How to Prepare a Construction Site for a Hurricane

Hurricane season is officially here, meaning that storms are on their way. With experts predicting an above-average hurricane season in 2021, it's important that everyone have a hurricane preparation plan in place to stay safe. It's also important for businesses of all types to prepare, but construction companies have a unique set of responsibilities. Hurricane as seen from space

During construction, a new development's structural support isn't able to withstand the ferocious winds that a hurricane or even a tropical storm can bring. Loose materials around the construction yard and non-secured materials are also at risk of being picked up and tossed, potentially causing damage to nearby equipment, structures, or even bystanders. 

Having the proper hurricane preparedness plan in place helps your construction team stay ahead of the storm, taking all of the proper precautions to minimize the potential for risk to your equipment and keep your project as protected as possible before Mother Nature strikes. 

Construction Company Hurricane Checklist:

1. Document your hurricane preparedness plan.

When you begin developing your plan, make sure that it is written down and is accessible for everyone on your team. Sharing your strategy with your entire company keeps everyone on the same page and helps ensure that they are doing their part to prepare a job site and stay safe throughout the storm.

2. Secure job site materials.

Make sure that loose materials, trash, and equipment are all firmly stored and secured ahead of the storm. A category 5 hurricane can have winds in excess of 157 miles per hour - more than enough to send large, bulky equipment like dumpsters or portable restrooms airborne. Firmly securing these and other large equipment at risk of being picked up in high-speed winds helps keep it on the ground and minimizes the risk of damage to nearby people or structures. It's also important to remove and store any signage, whether attached to fencing and structures or used loosely around the site. Properly securing cranes, if applicable to the job site, is of even greater importance. Even the most reliable and well-grounded cranes are at risk when high winds strike.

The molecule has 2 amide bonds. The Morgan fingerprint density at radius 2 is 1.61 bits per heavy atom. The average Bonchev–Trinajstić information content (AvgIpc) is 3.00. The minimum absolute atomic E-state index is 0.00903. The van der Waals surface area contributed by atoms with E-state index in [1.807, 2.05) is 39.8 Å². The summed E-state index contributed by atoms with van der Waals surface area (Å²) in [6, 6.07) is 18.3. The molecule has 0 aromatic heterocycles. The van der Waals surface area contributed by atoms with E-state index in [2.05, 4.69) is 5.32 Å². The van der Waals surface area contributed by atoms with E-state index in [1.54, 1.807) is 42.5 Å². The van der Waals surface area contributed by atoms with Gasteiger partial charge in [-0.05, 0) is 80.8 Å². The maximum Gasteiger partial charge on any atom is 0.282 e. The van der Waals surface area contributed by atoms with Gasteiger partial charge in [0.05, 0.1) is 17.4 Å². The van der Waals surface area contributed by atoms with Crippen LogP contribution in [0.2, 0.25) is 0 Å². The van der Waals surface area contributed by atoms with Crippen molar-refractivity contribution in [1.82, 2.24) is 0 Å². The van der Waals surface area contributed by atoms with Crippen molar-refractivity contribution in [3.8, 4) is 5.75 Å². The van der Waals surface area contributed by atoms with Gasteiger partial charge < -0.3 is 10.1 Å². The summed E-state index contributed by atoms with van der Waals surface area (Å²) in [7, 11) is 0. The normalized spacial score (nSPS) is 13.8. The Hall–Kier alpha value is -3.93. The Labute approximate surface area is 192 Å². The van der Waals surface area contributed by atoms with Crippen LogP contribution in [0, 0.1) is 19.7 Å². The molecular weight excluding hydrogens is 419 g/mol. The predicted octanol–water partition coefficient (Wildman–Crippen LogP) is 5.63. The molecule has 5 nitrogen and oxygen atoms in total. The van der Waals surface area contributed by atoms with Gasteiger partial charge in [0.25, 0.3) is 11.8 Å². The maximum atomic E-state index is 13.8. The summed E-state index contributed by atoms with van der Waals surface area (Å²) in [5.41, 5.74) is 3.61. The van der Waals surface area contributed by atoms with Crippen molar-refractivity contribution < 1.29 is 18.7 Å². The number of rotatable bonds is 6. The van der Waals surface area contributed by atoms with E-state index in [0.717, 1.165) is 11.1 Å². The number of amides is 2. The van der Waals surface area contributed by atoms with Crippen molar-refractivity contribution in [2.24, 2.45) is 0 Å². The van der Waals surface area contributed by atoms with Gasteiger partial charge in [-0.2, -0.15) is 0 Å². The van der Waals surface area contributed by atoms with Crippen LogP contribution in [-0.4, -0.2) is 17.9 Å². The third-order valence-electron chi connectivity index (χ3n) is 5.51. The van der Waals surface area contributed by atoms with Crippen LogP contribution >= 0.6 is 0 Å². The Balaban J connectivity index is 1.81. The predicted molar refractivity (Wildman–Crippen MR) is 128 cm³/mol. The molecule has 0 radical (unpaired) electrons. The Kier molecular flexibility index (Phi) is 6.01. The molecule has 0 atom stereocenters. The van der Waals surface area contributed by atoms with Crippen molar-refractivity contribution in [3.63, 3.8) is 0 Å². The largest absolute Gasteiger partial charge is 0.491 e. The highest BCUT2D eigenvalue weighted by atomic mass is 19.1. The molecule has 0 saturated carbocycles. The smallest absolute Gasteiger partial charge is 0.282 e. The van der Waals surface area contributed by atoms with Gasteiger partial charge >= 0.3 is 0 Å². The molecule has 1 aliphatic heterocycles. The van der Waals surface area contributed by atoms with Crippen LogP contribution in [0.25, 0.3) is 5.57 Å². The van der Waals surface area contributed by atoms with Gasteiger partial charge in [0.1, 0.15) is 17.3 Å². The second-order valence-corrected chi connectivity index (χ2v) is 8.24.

3. Secure hazardous chemicals ahead of a hurricane.

Just as you secure general materials, it's important to also secure chemicals and hazardous materials that may pose a greater environmental risk. The Environmental Protection Agency has provided a comprehensive list of materials that construction companies should take note of when preparing for a disaster, located here. 

The effects of a potential spill will be amplified by intense rainfall and high winds that have the potential to spread the contaminants much further than a regular spill. If any of these materials are at risk of being released to the environment in the case of a spill, it's important to contract a team to come and remove them from your site ahead of a hurricane to mitigate the environmental risk.

4. Secure any structures that are under construction.

Boarding up your structure and closing any openings helps protect both your work and the integrity of the structure itself. Covering any windows or large openings minimizes the risk of internal damage from high wind and protects installed windows and wiring. Adding additional sandbags around the perimeter of the job site helps direct the flow of water and combat the potential for flooding of a job site to protect the integrity of your project.  

5. Remove electronics and important documentation from the site.

Before leaving the job site ahead of the storm, take any electronics and important documentation with you. Depending on the severity of the storm, a job site may face heavy damage and leave important project documentation at risk of ruin or loss. By keeping these materials with you, you'll experience smaller losses in the event of a catastrophe and will be more prepared to resume normal operations sooner rather than later.

6. Prepare for job site flooding and water removal.

Needless to say, with a hurricane or tropical storm comes plenty of rain that can flood your job site. Water removal services are often necessary to not only resume operations but protect the integrity of nearby structures. Ground that is softened by an influx of water can give way during construction depending on the stage of the project, causing setbacks and potential disasters if not addressed properly or proactively prepared for. Bringing in a pump to remove access water should be a top priority after a storm strikes, removing the water from your job site and letting the local stormwater system work its magic. 

7. Contact your local building department.

Depending on your location, your local government building officials may have additional requirements and guidance to help you prepare for the storm ahead. These government officials have the safety and security of the public at heart and are invested in ensuring that your job site is completely secured and poses no risk to nearby properties and citizens. 


Once the storm has passed, take extra caution when inspecting your job site and taking note of damages. Even with plenty of preparation, the impact that a hurricane can have on structural integrity is not always immediately apparent to the naked eye. Make note of any debris, photograph post-storm damage, and document your entire site for future reference and insurance needs. 

Shield Engineering provides a wide range of engineering services to help you prepare for this year's hurricane season. Contact us today to learn more about how we can help you at (704) 394-6913

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